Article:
Why looking after your teeth is as important as ever

10 March 2016

Why looking after your teeth is as important as ever 2Caring, helpful, friendly and efficient is how John Savage describes the staff at Kent Community Dental Service. It was when John’s 92-year-old mother needed to see a dentist that he first came into contact with the team.

It was difficult for John to take his mum Phyllis to a dental clinic. She suffers from Alzheimer’s disease and often become confused when placed in a situation she is not familiar or comfortable with.

John said: “I knew my mother needed to see a dentist as she had a couple of rotten and broken teeth, but with her condition it is not easy to take her anywhere. I happened to be in Canterbury Health Centre seeing a podiatrist when I noticed a dental clinic in there.’’

John, of Sturry, near Canterbury, approached a nurse at the clinic and explained about his mum. He said: “I was advised that they thought mum would be eligible for community dental care but that her GP needed to refer her which is what happened.’’
What made the team’s care of his mother all the more special for John was that a dentist and his assistant were able to visit her at home. This meant that Phyllis was in her own surroundings. “It was perfect,’’ said John.

Not only that but the pair were able to carry out the treatment and care Phyllis needed there and then. John was delighted with how friendly they were and how they put his mother ‘completely at ease’.
“The dentist did three extractions right there and then. It saved my mother becoming distressed and anxious. They were really efficient, kind and caring. The after care was really good too.

“I had some concerns that mum’s gums were not healing well so contacted the service and they sent someone out to make sure everything was ok. Best of all they have now fitted her with a new set of bottom false dentures so she can eat her food properly again. It is wonderful.’’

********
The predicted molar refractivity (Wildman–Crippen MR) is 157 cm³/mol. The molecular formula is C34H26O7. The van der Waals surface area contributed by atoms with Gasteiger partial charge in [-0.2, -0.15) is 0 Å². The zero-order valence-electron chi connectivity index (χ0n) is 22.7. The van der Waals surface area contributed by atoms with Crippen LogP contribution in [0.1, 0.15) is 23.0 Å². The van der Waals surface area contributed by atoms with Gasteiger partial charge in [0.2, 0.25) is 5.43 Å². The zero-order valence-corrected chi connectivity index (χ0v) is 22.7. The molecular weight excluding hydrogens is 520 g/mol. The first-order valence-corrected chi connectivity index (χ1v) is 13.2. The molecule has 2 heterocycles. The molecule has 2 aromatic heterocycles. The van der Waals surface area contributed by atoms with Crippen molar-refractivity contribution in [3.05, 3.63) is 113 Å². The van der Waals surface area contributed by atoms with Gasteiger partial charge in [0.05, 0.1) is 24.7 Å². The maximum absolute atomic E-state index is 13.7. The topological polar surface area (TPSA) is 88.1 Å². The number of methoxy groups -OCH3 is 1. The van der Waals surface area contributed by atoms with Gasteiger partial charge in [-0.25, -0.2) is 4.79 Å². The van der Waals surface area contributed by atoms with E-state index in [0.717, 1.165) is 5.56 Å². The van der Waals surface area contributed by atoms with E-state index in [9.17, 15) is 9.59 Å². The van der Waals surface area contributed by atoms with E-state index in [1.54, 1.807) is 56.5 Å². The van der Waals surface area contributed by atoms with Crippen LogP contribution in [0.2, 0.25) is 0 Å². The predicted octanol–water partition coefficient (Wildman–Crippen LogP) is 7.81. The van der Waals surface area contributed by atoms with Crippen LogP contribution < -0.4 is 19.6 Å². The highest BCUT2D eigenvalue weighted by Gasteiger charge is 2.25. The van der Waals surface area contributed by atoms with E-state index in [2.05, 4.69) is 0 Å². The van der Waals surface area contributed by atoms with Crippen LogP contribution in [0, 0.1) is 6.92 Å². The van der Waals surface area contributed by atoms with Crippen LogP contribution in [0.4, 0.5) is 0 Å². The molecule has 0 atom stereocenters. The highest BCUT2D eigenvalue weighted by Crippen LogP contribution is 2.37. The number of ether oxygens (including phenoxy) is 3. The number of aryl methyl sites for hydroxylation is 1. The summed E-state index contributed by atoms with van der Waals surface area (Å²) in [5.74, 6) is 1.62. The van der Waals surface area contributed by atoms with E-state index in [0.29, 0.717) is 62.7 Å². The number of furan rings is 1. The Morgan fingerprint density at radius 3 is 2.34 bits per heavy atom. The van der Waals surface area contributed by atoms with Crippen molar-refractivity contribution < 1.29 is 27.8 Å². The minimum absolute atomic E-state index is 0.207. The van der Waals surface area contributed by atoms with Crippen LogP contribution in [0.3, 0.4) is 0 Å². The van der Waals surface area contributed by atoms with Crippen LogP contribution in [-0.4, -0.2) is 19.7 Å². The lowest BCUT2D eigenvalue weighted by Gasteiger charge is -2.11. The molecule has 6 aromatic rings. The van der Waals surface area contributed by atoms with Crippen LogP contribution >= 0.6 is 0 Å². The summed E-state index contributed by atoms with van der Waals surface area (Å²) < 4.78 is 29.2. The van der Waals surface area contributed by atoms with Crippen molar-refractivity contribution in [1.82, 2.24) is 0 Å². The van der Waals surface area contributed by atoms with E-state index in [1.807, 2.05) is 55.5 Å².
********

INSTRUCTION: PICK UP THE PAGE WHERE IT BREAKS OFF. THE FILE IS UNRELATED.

The dental service, part of Kent Community Health NHS Trust, operates in east Kent from more than 18 sites and has two mobile dental surgeries. It also provides a service in Newham, east London.

The team includes dental specialists, dentists, dental nurses and oral health promoters. It also provides dental health education working with schools, including the fluoride varnish programme, as well as in care homes, residential homes, nurseries and children’s centres.

It provides examinations, routine care sedation, general anaesthetics, treatment patients with gum disease and home visits for patients who are housebound, elderly, children with special needs and those who are unable to access mainstream general dental services.
It’s not just home visits or treating older people that are the team’s focus. It also provides services for dental phobic patients, ranging from cognitive behaviour therapy to general anaesthesia.

Much of its work centres on education too. Although fewer children than ever before are experiencing tooth decay, there is still a significant number who do suffer from it. Tooth decay can lead to discomfort, pain and on occasion the need for general anaesthetic to have teeth removed. This, in turn, can lead to a phobia about visiting a dentist.

Kent Community Health NHS Foundation Trust’s Community Dental Service Strategic Business Unit Managing Director Mark Johnstone said: “Services like the community dental service provide information to parents and teachers and link in with schools and children’s centres to give the oral health message at an early age.

“The community dental service also carries out programmes to apply fluoride topically on to teeth and at every opportunity give support to parents and children to prevent further dental decay or avoid dental decay completely. Education is central to health promotion.’’

For further information, or if you need specialist dental care, please phone 0300 7900 158. If you are looking for a dentist, please phone the dental helpdesk on 0300 1234 412. In west Kent community dental services are operated by other providers.

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